I was interested in the subtle presence of AIDS in the film. When we first see Simon, he is wearing a Keith Haring t-shirt underneath his white lab coat. Haring, who died of AIDS in 1990 (three years before Wedding Banquet’s release in the US), used his art, money, and time to increase awareness of the disease in both the gay and straight communities. Later in the film, we see that Simon’s choice of garb is more than a fashion statement: it signals that he, too, is an AIDS activist. In one scene, Simon is outdoors sharing info with others as he works at a small table that is draped with a cloth that reads “Silence = Death.” And, finally, when Simon learns that Wai-Tung has inadvertently fathered a child with Wei-wei, his anger is first directed at the fact that Wai-Tung engaged in unsafe sex.
In part Simon’s interests serve to further align him as the “feminine” half of the couple. Simon tends to the domestic front, cooks, and does charitable work in the community. In contrast Wai Tung conforms to the stereotypical “male” role of being consumed with his work and money-making. So, this relationship, despite its alternative sexual dimension, appears to be structured along very conventional, heterosexual norms.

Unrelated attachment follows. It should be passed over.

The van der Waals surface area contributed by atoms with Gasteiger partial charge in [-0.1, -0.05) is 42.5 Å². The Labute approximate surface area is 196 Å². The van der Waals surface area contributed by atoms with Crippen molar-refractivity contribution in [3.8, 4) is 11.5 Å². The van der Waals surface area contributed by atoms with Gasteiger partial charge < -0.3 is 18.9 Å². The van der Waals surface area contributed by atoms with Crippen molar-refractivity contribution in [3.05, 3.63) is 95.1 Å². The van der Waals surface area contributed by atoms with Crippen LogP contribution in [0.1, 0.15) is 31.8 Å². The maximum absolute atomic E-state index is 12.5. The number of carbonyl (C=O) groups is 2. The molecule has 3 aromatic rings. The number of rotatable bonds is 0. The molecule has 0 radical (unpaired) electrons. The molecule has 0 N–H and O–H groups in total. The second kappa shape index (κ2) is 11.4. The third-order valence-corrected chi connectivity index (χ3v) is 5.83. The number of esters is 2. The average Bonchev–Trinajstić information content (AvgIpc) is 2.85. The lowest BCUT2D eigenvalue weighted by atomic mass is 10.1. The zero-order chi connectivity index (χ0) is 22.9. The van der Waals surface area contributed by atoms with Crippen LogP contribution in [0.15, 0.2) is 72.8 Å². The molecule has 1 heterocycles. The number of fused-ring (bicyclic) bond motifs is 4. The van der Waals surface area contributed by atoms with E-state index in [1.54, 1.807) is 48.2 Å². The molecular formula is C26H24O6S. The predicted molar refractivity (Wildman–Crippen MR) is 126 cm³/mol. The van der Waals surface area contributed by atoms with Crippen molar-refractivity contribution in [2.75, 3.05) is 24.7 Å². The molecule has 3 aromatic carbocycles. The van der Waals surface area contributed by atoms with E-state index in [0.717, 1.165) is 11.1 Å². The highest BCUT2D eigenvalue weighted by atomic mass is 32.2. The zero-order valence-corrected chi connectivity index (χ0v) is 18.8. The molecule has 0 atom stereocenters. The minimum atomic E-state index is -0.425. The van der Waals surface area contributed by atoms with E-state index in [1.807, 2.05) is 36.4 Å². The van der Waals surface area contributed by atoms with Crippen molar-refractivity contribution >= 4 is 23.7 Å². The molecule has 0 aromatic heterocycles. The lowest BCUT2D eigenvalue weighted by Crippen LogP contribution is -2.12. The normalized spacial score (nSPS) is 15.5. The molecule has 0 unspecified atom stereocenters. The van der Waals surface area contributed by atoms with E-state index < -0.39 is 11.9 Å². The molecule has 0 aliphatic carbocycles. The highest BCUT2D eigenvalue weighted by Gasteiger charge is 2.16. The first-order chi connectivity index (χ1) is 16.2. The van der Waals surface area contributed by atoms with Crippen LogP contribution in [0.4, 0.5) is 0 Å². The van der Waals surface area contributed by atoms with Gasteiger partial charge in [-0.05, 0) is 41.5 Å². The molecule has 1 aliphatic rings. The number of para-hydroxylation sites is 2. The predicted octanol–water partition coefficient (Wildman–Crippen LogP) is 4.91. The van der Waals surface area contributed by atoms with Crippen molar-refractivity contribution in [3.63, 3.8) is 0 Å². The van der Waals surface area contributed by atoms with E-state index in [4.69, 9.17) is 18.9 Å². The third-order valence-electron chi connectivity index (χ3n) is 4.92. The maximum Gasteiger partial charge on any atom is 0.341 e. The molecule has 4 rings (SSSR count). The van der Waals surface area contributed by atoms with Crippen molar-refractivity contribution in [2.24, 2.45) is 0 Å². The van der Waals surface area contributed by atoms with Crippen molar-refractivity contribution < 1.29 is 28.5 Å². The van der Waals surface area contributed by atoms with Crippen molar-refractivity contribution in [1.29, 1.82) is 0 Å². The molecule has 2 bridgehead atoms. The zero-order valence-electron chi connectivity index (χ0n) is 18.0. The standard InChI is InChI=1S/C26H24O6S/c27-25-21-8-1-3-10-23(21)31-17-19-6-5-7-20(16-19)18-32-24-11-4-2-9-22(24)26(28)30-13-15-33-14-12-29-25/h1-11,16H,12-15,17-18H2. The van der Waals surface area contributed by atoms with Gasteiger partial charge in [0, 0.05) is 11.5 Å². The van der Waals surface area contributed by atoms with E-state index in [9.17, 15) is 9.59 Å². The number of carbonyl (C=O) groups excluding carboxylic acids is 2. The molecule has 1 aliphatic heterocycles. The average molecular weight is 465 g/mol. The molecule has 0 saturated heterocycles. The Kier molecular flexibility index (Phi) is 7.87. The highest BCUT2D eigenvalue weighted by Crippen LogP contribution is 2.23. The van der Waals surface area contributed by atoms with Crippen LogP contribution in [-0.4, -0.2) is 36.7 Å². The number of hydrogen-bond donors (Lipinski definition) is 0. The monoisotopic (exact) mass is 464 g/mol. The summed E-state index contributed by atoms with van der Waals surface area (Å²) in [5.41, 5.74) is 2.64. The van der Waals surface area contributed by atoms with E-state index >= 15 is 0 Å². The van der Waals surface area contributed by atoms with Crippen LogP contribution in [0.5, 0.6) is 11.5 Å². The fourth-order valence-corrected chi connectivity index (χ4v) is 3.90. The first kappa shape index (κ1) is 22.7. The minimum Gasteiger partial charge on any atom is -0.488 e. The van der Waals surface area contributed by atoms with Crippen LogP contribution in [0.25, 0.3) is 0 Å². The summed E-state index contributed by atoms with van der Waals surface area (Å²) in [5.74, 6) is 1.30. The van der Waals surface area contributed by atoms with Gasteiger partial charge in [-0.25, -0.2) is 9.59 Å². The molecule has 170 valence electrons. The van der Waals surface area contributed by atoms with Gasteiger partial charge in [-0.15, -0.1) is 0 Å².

As for Wei-wei, avant-garde artists’ lifestyles have frequently been associated with challenges to the dominant social order. Women artists in particular were seen as deviant because their creative energies were channeled away from baby-making into the “selfish” pursuit of individual expression. Thus, they were castigated as being loose or somehow degraded women.
This was also a time when fear of the foreign body (particularly the Haitian body) as carrier of disease increased.
This forms an interesting undercurrent to what Mark Chiang observes is the re-constitution of the potentially subversive expressions of gender identities into a new patriarchal order. Can the formation of what Chiang calls this new “multicultural, non-heterosexual family” be seen as a symbolic containment of the “promiscuous” gay and artistic lifestyles—lifestyles closely associated with AIDS in the 1980s—and thus containment of the disease through restoration of traditional nuclear family values?